that Congress has the constitutional authority to extend to consumers
the right to control all uses of their financial information.
Sarbanes: You don't think the information
belongs to the consumer?
Cate: I think the question of who it belongs
to is more or less irrelevant. Under the Constitution, I don't think
Congress has the authority to use the power of the courts or federal
financial regulators to enforce that sort of restraint on the flow
Sarbanes: To opt out as well as opt in?
Cate: Yes, but I believe the opt-in restraint
is more severe so the First Amendment impediment would be greater.
Sarbanes: So if I'm a consumer and I give
it to a financial institution, it's then gone. They can do with
it what they wish?
Cate: There are many uses of information
that if they don't present a risk of harm . .(interrupted)
Sarbanes: Who should make that judgment?
Should I make that judgment as the one who provided that information?
Or do you get that information from me for a limited and specific
purpose, and then once you have it, can the financial institution
can turn around and do with it what you will?
Cate: I believe it is a matter of law that
if it is obtained with an express condition it will not be used
elsewhere, as has been enforced by the FTC, then that restraint
should be enforced. But I think the Constitution limits the power
of the government to create an impediment at the start of all uses
of financial information absent some form of compelling governmental
Sarbanes: What do you think of that Mrs.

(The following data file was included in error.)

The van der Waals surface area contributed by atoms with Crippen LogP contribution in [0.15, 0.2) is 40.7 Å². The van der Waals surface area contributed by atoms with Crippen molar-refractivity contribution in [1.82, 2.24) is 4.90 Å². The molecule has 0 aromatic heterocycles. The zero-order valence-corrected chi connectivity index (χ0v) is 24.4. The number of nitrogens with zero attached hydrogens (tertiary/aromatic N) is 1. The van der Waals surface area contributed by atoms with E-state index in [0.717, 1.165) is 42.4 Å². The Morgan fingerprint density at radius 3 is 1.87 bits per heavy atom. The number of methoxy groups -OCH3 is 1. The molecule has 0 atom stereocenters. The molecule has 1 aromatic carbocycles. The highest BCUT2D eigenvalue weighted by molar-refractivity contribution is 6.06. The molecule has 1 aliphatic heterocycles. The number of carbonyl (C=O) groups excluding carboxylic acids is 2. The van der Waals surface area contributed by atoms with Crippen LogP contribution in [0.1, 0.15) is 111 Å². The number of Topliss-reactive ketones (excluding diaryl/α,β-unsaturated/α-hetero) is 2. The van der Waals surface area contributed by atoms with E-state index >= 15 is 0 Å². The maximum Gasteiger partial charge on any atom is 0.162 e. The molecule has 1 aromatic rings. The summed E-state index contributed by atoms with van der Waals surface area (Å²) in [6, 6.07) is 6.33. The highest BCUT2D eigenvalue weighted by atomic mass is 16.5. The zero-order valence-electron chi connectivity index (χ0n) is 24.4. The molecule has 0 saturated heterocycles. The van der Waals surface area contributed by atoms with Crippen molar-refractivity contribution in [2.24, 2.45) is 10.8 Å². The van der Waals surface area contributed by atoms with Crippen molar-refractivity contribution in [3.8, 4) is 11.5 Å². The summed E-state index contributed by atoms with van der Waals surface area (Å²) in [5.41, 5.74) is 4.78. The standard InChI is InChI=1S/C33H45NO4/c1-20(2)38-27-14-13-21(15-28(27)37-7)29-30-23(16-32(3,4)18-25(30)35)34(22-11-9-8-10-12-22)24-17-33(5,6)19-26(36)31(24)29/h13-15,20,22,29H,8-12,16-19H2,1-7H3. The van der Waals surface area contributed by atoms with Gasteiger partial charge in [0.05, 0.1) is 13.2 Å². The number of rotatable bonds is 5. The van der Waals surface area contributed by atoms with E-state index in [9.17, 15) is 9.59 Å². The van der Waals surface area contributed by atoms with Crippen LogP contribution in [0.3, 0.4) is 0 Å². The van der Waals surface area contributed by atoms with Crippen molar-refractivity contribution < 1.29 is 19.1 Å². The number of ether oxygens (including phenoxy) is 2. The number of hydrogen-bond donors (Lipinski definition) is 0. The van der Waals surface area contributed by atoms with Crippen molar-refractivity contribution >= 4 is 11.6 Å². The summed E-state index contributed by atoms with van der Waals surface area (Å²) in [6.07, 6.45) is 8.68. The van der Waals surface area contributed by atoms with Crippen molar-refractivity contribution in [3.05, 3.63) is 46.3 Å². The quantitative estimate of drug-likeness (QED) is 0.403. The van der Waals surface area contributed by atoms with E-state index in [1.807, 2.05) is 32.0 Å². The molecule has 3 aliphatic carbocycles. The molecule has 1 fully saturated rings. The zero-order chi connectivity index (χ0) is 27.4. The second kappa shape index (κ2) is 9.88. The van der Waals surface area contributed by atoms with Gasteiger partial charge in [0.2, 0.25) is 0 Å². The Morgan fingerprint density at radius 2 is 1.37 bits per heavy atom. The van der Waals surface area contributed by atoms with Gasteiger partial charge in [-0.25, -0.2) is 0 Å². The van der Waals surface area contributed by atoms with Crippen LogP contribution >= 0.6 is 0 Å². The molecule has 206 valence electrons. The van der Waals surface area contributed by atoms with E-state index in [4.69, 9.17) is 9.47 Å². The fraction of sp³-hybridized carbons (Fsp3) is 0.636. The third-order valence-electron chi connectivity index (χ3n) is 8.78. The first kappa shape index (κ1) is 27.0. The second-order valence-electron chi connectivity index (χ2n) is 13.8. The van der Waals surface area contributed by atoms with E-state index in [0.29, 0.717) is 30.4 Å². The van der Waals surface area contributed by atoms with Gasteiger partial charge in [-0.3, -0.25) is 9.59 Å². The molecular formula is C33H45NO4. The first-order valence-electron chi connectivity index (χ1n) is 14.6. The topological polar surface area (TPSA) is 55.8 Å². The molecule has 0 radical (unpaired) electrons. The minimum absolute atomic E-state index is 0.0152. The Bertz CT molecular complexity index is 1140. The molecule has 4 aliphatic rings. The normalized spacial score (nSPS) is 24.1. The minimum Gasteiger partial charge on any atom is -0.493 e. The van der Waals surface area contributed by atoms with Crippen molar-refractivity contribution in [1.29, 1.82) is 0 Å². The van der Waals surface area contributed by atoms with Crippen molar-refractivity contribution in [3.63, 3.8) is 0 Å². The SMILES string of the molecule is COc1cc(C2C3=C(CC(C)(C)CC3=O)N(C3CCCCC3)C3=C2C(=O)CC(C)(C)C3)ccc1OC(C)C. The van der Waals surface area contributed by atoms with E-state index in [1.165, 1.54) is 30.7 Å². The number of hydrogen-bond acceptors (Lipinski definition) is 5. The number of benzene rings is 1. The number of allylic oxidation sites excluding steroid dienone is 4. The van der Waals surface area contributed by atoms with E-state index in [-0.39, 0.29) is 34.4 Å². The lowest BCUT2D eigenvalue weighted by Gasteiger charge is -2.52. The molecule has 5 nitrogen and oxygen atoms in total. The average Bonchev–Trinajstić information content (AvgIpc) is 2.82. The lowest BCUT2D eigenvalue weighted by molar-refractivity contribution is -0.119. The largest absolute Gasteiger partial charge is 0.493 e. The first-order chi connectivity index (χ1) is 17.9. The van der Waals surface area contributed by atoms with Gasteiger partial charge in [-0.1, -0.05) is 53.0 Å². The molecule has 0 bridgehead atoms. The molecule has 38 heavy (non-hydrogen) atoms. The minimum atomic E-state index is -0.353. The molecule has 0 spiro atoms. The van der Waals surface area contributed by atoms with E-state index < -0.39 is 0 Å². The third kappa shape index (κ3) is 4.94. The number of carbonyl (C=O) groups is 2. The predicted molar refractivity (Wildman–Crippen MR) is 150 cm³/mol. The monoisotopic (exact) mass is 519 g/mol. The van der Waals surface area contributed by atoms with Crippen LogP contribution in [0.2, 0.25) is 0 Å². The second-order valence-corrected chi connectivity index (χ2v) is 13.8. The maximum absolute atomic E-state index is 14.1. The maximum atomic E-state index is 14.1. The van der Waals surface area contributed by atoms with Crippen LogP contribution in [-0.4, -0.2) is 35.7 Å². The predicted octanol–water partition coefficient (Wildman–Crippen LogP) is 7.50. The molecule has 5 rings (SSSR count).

(Phyllis) Schlafly? (of the conservative Eagle Forum)
Schlafly: I'm amazed. I think information
about what I do and what I buy is my property. I don't believe it
belongs to somebody else. If the United States stands for anything,
it's property rights . . .
Sarbanes: So Professor Cate uses the argument
in this pamphlet that you shouldn't have opt-in because you have
opt out. So I just asked him, well, does he then apply opt out to
all aspects of providing information, and now I find out that 'no,
he doesn't.' It's sort of a disingenuous argument.
Minnesota Attorney General Mike Hatch said that
there was a compelling state interest to curb the $15-20 billion
in telemarketing fraud, targeted mainly at seniors, facilitated
by the sale of credit card account information to telemarketers.
North Dakota State Rep. Jim Kasper said that
major bank lobbyists used a combination of misinformation and fear
tactics in a successful campaign to replace the State opt-in law
with a statute modeled after GLB. In June, North Dakotans voted
73-27% to reinstate the opt-in standard. Vermont Attorney General
William H. Sorrell predicted that the legislative fight in States
was only beginning.
Schlafly's comments about property rights intrigued
Sarbanes, who said he had not given much thought to the property
dimension until she testified.
"If it means so much economically to these institutions
to get this information and use it, it obviously it has some kind
of property value, and it starts out coming from the consumer. .
. . That value ought to be protected our perhaps compensated, which
raises issues beyond privacy," Sarbanes said. A video of the hearing,
and witness statements are at available at: http://banking.senate.gov/02_09hrg/091902/index.htm